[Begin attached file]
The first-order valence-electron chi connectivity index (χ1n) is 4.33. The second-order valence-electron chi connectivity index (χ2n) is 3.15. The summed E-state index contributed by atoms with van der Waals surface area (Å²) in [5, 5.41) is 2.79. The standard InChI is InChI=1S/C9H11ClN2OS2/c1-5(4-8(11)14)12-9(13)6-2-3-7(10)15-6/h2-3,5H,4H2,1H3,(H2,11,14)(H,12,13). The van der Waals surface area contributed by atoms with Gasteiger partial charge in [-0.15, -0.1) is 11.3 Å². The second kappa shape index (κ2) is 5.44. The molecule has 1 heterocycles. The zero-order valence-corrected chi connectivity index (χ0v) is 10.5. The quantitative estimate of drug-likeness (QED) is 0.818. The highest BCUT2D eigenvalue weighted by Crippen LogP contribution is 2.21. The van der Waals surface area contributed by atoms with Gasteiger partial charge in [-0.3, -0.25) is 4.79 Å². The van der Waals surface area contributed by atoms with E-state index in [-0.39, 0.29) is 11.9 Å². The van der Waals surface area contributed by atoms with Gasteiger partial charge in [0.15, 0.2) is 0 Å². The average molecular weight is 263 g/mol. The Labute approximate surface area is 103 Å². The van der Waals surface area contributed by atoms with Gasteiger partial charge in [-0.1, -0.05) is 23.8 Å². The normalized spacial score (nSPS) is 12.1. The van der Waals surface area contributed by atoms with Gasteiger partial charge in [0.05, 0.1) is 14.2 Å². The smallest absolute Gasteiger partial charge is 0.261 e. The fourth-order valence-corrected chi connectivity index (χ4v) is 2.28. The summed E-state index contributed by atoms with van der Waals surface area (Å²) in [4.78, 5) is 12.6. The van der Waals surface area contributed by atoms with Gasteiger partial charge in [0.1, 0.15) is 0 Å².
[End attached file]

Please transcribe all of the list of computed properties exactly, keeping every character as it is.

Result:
The first-order valence-electron chi connectivity index (χ1n) is 4.33. The second-order valence-electron chi connectivity index (χ2n) is 3.15. The summed E-state index contributed by atoms with van der Waals surface area (Å²) in [5, 5.41) is 2.79. The standard InChI is InChI=1S/C9H11ClN2OS2/c1-5(4-8(11)14)12-9(13)6-2-3-7(10)15-6/h2-3,5H,4H2,1H3,(H2,11,14)(H,12,13). The van der Waals surface area contributed by atoms with Gasteiger partial charge in [-0.15, -0.1) is 11.3 Å². The second kappa shape index (κ2) is 5.44. The molecule has 1 heterocycles. The zero-order valence-corrected chi connectivity index (χ0v) is 10.5. The quantitative estimate of drug-likeness (QED) is 0.818. The highest BCUT2D eigenvalue weighted by Crippen LogP contribution is 2.21. The van der Waals surface area contributed by atoms with Gasteiger partial charge in [-0.3, -0.25) is 4.79 Å². The van der Waals surface area contributed by atoms with E-state index in [-0.39, 0.29) is 11.9 Å². The van der Waals surface area contributed by atoms with Gasteiger partial charge in [0.15, 0.2) is 0 Å². The average molecular weight is 263 g/mol. The Labute approximate surface area is 103 Å². The van der Waals surface area contributed by atoms with Gasteiger partial charge in [-0.1, -0.05) is 23.8 Å². The normalized spacial score (nSPS) is 12.1. The van der Waals surface area contributed by atoms with Gasteiger partial charge in [0.05, 0.1) is 14.2 Å². The smallest absolute Gasteiger partial charge is 0.261 e. The fourth-order valence-corrected chi connectivity index (χ4v) is 2.28. The summed E-state index contributed by atoms with van der Waals surface area (Å²) in [4.78, 5) is 12.6. The van der Waals surface area contributed by atoms with Gasteiger partial charge in [0.1, 0.15) is 0 Å².